This is desperation time. The president’s signature agenda item, nationalized health care, is going down the tubes, and his own standing with the public is crumbling. So he’s going to give a speech on health care and be more specific, but not too specific. He’s signaling that the public option isn’t needed, but he’s not going to tell us he’s given up on it. Does this sound promising? This has all boiled down to a frantic effort to save Obama from political humiliation. As the New York Times reports:
“It’s so important to get a deal,” a White House official said, speaking on the condition of anonymity in order to be candid about strategy. “He will do almost anything it takes to get one.”
That cringe-inducing admission likely doesn’t warm the hearts of liberals who are convinced the president is on the verge of blowing their once-in-a-generation chance to get government-run health care. And what’s more, you get the sense that the White House is moving toward something that virtually no one will like:
So far, the administration’s ideas of concessions are likely to fall far short of the fundamental changes that Congressional Republicans seek.
For now, White House officials said, Mr. Obama remains committed to the goal of insuring all Americans and still prefers to foster competition for insurance companies by creating a new government insurance program, or public option.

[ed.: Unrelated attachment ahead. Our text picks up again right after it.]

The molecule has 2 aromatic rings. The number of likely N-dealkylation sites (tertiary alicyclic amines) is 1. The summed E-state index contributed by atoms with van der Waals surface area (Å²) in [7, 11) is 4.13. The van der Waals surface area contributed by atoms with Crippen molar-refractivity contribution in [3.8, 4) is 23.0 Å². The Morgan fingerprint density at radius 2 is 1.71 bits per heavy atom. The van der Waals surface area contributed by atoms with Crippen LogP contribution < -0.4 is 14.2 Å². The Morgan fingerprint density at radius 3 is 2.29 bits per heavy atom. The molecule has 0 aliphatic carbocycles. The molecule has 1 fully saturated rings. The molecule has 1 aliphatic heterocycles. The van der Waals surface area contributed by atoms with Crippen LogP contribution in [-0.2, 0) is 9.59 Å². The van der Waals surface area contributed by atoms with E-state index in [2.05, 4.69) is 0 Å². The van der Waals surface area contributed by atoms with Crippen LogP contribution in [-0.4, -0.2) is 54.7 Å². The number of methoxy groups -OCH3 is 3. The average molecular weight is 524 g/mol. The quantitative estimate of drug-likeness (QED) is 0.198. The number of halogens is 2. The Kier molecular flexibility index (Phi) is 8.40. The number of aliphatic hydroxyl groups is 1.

White House officials are combing the versions of health care legislation approved by four of the five Congressional committees with jurisdiction on the issue, both to find common ground and to jettison provisions — some relatively minor — that have drawn fire from critics on the political right.
To avoid some of the most heated criticism voiced in recent weeks, White House officials said they would have no objection if Congress scrapped proposals to have Medicare pay for counseling on end-of-life care.
Critics said such counseling could lead to pressure on patients to forgo expensive treatments for terminal illnesses. Mr. Obama has said it is ludicrous to suggest that “we want to set up death panels to pull the plug on Grandma.”
White House officials said Congress could also drop proposals requiring the government to create school-based health clinics and collect nationwide data on health and health care by race, sex, sexual orientation and “gender identity.”
[. . .]
If Mr. Obama does not gain traction by making these concessions, his allies on Capitol Hill said, they may have to consider bigger changes. For example, they said, rather than requiring all Americans to carry health insurance, Congress might start by requiring coverage of children, or families with children.
While such a change would deeply disappoint many of Mr. Obama’s supporters, it could have two potential political benefits, reducing the initial cost of any bill and reducing the size of cuts needed in the future growth of Medicare.
You can hear Paul Krugman howling already. But what is evident here is that there isn’t any great health-care crisis that needs solving. Some expanded coverage here, some insurance regulations there. And the president gets out of a jam. Right now, the only crisis is Obama’s political nosedive — and it remains an open question whether liberals disappointed by his failure to deliver on their dream of nationalized health care will help him out of his jam. And Republicans now smell blood in the political water. Maybe he should have been nicer to them (remember the days of “I won”?) back when he was a “sort of God.”